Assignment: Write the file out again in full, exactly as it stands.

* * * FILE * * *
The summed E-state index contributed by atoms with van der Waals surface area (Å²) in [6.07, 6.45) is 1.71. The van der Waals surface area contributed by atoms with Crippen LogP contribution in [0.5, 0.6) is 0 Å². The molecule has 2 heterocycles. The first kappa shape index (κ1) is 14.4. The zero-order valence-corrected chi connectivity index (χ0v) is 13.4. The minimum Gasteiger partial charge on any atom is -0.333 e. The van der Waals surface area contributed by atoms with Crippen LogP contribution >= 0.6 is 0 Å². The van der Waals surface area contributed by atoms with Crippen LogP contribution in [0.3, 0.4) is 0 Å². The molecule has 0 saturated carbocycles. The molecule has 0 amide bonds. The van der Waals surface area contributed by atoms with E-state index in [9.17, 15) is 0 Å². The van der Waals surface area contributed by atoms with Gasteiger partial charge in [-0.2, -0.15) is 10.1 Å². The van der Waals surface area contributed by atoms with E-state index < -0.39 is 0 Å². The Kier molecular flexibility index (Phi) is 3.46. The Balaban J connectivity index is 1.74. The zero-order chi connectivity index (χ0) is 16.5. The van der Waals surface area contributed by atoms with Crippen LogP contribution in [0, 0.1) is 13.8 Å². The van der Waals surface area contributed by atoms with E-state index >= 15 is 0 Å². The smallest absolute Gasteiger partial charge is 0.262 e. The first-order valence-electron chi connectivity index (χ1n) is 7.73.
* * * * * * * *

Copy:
The summed E-state index contributed by atoms with van der Waals surface area (Å²) in [6.07, 6.45) is 1.71. The van der Waals surface area contributed by atoms with Crippen LogP contribution in [0.5, 0.6) is 0 Å². The molecule has 2 heterocycles. The first kappa shape index (κ1) is 14.4. The zero-order valence-corrected chi connectivity index (χ0v) is 13.4. The minimum Gasteiger partial charge on any atom is -0.333 e. The van der Waals surface area contributed by atoms with Crippen LogP contribution >= 0.6 is 0 Å². The van der Waals surface area contributed by atoms with Crippen LogP contribution in [0.3, 0.4) is 0 Å². The molecule has 0 saturated carbocycles. The molecule has 0 amide bonds. The van der Waals surface area contributed by atoms with E-state index in [9.17, 15) is 0 Å². The van der Waals surface area contributed by atoms with Gasteiger partial charge in [-0.2, -0.15) is 10.1 Å². The van der Waals surface area contributed by atoms with E-state index < -0.39 is 0 Å². The Kier molecular flexibility index (Phi) is 3.46. The Balaban J connectivity index is 1.74. The zero-order chi connectivity index (χ0) is 16.5. The van der Waals surface area contributed by atoms with Crippen LogP contribution in [0, 0.1) is 13.8 Å². The van der Waals surface area contributed by atoms with E-state index >= 15 is 0 Å². The smallest absolute Gasteiger partial charge is 0.262 e. The first-order valence-electron chi connectivity index (χ1n) is 7.73.